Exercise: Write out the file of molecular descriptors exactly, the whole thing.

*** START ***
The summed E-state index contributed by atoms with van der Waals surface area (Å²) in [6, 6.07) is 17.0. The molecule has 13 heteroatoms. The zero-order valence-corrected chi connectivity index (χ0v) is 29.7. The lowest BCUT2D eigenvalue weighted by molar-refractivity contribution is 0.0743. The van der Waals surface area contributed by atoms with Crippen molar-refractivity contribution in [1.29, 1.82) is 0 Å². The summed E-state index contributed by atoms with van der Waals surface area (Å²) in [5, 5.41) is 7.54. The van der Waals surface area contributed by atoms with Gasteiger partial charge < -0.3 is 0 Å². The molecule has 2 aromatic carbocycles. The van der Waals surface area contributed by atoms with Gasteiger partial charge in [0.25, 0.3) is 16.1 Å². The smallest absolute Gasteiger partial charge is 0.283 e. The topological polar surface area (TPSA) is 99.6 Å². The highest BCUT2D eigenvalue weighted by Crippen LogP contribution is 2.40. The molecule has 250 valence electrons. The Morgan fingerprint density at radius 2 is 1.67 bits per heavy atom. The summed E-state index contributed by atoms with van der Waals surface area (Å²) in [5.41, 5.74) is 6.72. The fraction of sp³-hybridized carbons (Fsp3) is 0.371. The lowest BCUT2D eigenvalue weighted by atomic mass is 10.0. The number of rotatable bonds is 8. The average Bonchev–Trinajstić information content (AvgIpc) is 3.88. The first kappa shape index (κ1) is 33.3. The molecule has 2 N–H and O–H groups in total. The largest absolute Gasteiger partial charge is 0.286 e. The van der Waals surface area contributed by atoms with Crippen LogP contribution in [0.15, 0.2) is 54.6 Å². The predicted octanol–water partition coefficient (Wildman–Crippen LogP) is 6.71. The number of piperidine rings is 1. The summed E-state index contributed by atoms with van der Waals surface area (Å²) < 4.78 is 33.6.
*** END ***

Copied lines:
The summed E-state index contributed by atoms with van der Waals surface area (Å²) in [6, 6.07) is 17.0. The molecule has 13 heteroatoms. The zero-order valence-corrected chi connectivity index (χ0v) is 29.7. The lowest BCUT2D eigenvalue weighted by molar-refractivity contribution is 0.0743. The van der Waals surface area contributed by atoms with Crippen molar-refractivity contribution in [1.29, 1.82) is 0 Å². The summed E-state index contributed by atoms with van der Waals surface area (Å²) in [5, 5.41) is 7.54. The van der Waals surface area contributed by atoms with Gasteiger partial charge < -0.3 is 0 Å². The molecule has 2 aromatic carbocycles. The van der Waals surface area contributed by atoms with Gasteiger partial charge in [0.25, 0.3) is 16.1 Å². The smallest absolute Gasteiger partial charge is 0.283 e. The topological polar surface area (TPSA) is 99.6 Å². The highest BCUT2D eigenvalue weighted by Crippen LogP contribution is 2.40. The molecule has 250 valence electrons. The Morgan fingerprint density at radius 2 is 1.67 bits per heavy atom. The summed E-state index contributed by atoms with van der Waals surface area (Å²) in [5.41, 5.74) is 6.72. The fraction of sp³-hybridized carbons (Fsp3) is 0.371. The lowest BCUT2D eigenvalue weighted by atomic mass is 10.0. The number of rotatable bonds is 8. The average Bonchev–Trinajstić information content (AvgIpc) is 3.88. The first kappa shape index (κ1) is 33.3. The molecule has 2 N–H and O–H groups in total. The largest absolute Gasteiger partial charge is 0.286 e. The van der Waals surface area contributed by atoms with Crippen LogP contribution in [0.15, 0.2) is 54.6 Å². The predicted octanol–water partition coefficient (Wildman–Crippen LogP) is 6.71. The number of piperidine rings is 1. The summed E-state index contributed by atoms with van der Waals surface area (Å²) < 4.78 is 33.6.